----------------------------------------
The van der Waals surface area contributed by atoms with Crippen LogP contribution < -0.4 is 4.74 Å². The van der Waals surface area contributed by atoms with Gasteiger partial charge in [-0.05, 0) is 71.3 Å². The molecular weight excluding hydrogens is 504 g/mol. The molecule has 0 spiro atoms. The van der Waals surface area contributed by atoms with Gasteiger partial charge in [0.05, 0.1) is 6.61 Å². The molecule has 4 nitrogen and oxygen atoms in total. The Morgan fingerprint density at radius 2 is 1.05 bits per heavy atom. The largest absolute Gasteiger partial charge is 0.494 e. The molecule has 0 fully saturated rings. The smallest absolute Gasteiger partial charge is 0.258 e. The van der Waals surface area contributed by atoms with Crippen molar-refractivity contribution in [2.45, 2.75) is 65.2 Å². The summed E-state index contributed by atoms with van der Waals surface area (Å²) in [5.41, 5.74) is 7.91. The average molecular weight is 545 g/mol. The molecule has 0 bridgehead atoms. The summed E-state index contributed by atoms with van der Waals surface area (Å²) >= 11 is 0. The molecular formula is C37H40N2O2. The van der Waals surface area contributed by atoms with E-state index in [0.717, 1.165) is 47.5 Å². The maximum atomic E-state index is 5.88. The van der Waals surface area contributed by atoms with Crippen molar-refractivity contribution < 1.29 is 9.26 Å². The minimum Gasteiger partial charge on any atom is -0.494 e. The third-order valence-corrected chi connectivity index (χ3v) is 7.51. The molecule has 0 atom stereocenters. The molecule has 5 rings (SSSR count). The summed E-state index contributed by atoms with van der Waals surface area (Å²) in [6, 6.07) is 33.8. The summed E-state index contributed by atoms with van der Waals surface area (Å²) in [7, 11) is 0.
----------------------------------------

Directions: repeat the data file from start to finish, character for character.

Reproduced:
The van der Waals surface area contributed by atoms with Crippen LogP contribution < -0.4 is 4.74 Å². The van der Waals surface area contributed by atoms with Gasteiger partial charge in [-0.05, 0) is 71.3 Å². The molecular weight excluding hydrogens is 504 g/mol. The molecule has 0 spiro atoms. The van der Waals surface area contributed by atoms with Gasteiger partial charge in [0.05, 0.1) is 6.61 Å². The molecule has 4 nitrogen and oxygen atoms in total. The Morgan fingerprint density at radius 2 is 1.05 bits per heavy atom. The largest absolute Gasteiger partial charge is 0.494 e. The molecule has 0 fully saturated rings. The smallest absolute Gasteiger partial charge is 0.258 e. The van der Waals surface area contributed by atoms with Crippen molar-refractivity contribution in [2.45, 2.75) is 65.2 Å². The summed E-state index contributed by atoms with van der Waals surface area (Å²) in [5.41, 5.74) is 7.91. The average molecular weight is 545 g/mol. The molecule has 0 bridgehead atoms. The summed E-state index contributed by atoms with van der Waals surface area (Å²) >= 11 is 0. The molecular formula is C37H40N2O2. The van der Waals surface area contributed by atoms with E-state index in [0.717, 1.165) is 47.5 Å². The maximum atomic E-state index is 5.88. The van der Waals surface area contributed by atoms with Crippen molar-refractivity contribution < 1.29 is 9.26 Å². The minimum Gasteiger partial charge on any atom is -0.494 e. The third-order valence-corrected chi connectivity index (χ3v) is 7.51. The molecule has 0 atom stereocenters. The molecule has 5 rings (SSSR count). The summed E-state index contributed by atoms with van der Waals surface area (Å²) in [6, 6.07) is 33.8. The summed E-state index contributed by atoms with van der Waals surface area (Å²) in [7, 11) is 0.